Image: Pope Benedict XVI
Alessia Giuliani  /  AFP - Getty Images
Pope Benedict XVI waves at the faithful as he arrives Monday in Lorenzago di Cadore.
updated 7/9/2007 8:49:58 PM ET 2007-07-10T00:49:58

Pope Benedict XVI said Monday he plans to use his nearly three-week-long vacation in the Italian mountains to write a new book and said he was also preparing a new encyclical.

Benedict spoke briefly to reporters as he arrived at a church-owned villa in Lorenzago di Cadore, in the mountains near Italy's border with Austria. He said he hopes to work on the second volume of the book "Jesus of Nazareth." The first volume was published earlier this year.

"It's in God's hands," he said. "I hope to write some pages here."

The first volume, Benedict's first book as pontiff, offers a personal meditation on the life and teachings of Jesus Christ. The second volume is expected to explore the birth of Christ, his crucifixion and resurrection.

Benedict was asked if he would use his time in between hikes through the mountains to also prepare a new encyclical. He laughed in response but said, "Yes, eventually."

Encyclicals are the most authoritative documents popes can issue. Benedict has only written one to date: "God is Love," an exploration of love and charity that focused on the different types of love _ erotic and unconditional _ that Benedict says are joined in marriage between man and woman.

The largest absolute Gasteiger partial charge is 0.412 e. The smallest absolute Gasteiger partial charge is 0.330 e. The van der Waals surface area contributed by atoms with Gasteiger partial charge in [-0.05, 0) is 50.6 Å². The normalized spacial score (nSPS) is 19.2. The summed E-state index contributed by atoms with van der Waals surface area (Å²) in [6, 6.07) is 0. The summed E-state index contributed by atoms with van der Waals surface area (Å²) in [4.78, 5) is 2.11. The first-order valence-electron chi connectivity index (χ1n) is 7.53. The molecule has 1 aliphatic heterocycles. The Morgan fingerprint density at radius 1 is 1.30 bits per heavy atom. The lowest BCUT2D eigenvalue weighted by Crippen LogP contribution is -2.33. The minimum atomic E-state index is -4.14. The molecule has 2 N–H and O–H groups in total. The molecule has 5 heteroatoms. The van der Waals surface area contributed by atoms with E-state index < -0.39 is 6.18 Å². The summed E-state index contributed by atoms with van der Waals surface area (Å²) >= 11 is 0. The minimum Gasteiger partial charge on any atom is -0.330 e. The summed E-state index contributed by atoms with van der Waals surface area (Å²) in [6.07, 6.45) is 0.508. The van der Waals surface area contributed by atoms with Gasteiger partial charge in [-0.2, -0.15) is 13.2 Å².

'Hope and pray'
The vacation comes after a busy few weeks for the 80-year-old pontiff. Over the weekend, he issued his eagerly expected document liberalizing the old Latin Mass, and a week before that he issued a letter to the Catholic faithful in China, urging them to unite.

On his first full day of vacation, another important document will be issued as well, this one from his old office, the Congregation for the Doctrine of the Faith.

As he arrived during a break in thunderstorms, the pope was also asked if he was thinking of the Rev. Giancarlo Bossi, an Italian missionary kidnapped in the Philippines. Benedict said the priest, seized by gunmen in the southern Mindanao region on June 10, was in his daily prayers.

"We hope and pray that the Lord helps us," he said.

Pope John Paul II frequently visited the home in the Dolomite mountains, although in his later years he moved west, to the Alps close to Italy's border with France. Benedict spent his first two summers as pope at that retreat in Valle D'Aosta, but this year he chose to come to Lorenzago, which had not hosted a pope since 1998.

'Far from the city'
Benedict said he was glad to be in the mountains "far from the city and all the things that go on every day."

"I can rest, study and pray," he said.

He can also play the piano. The house where he is staying has been recently renovated _ and it has been outfitted with a baby grand piano. Benedict is an accomplished pianist; his favorite composer is Mozart.

Benedict's vacation here continues until July 27, after which he moves to the papal summer residence at Castel Gandolfo, in the hills south of Rome. While here, he will have two public appearances to recite his traditional Sunday noon blessings.

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